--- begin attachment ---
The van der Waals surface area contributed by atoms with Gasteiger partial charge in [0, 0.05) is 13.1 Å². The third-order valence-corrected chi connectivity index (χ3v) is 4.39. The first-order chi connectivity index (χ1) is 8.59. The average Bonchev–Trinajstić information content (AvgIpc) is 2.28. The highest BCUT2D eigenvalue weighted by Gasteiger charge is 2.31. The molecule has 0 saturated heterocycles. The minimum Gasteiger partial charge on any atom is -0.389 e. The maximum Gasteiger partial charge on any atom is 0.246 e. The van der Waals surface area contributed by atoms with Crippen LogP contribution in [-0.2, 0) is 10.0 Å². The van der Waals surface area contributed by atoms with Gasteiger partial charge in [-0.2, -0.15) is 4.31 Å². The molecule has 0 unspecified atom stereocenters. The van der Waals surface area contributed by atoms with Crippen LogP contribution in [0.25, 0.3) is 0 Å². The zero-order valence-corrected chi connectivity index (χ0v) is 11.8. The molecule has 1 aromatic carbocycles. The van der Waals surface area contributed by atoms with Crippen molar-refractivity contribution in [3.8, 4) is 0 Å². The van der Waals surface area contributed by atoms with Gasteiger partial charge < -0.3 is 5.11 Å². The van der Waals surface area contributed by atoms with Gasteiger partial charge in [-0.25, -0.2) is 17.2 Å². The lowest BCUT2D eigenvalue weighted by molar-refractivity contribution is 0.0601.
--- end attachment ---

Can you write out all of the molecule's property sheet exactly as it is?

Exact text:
The van der Waals surface area contributed by atoms with Gasteiger partial charge in [0, 0.05) is 13.1 Å². The third-order valence-corrected chi connectivity index (χ3v) is 4.39. The first-order chi connectivity index (χ1) is 8.59. The average Bonchev–Trinajstić information content (AvgIpc) is 2.28. The highest BCUT2D eigenvalue weighted by Gasteiger charge is 2.31. The molecule has 0 saturated heterocycles. The minimum Gasteiger partial charge on any atom is -0.389 e. The maximum Gasteiger partial charge on any atom is 0.246 e. The van der Waals surface area contributed by atoms with Crippen LogP contribution in [-0.2, 0) is 10.0 Å². The van der Waals surface area contributed by atoms with Gasteiger partial charge in [-0.2, -0.15) is 4.31 Å². The molecule has 0 unspecified atom stereocenters. The van der Waals surface area contributed by atoms with Crippen LogP contribution in [0.25, 0.3) is 0 Å². The zero-order valence-corrected chi connectivity index (χ0v) is 11.8. The molecule has 1 aromatic carbocycles. The van der Waals surface area contributed by atoms with Crippen molar-refractivity contribution in [3.8, 4) is 0 Å². The van der Waals surface area contributed by atoms with Gasteiger partial charge < -0.3 is 5.11 Å². The van der Waals surface area contributed by atoms with Gasteiger partial charge in [-0.25, -0.2) is 17.2 Å². The lowest BCUT2D eigenvalue weighted by molar-refractivity contribution is 0.0601.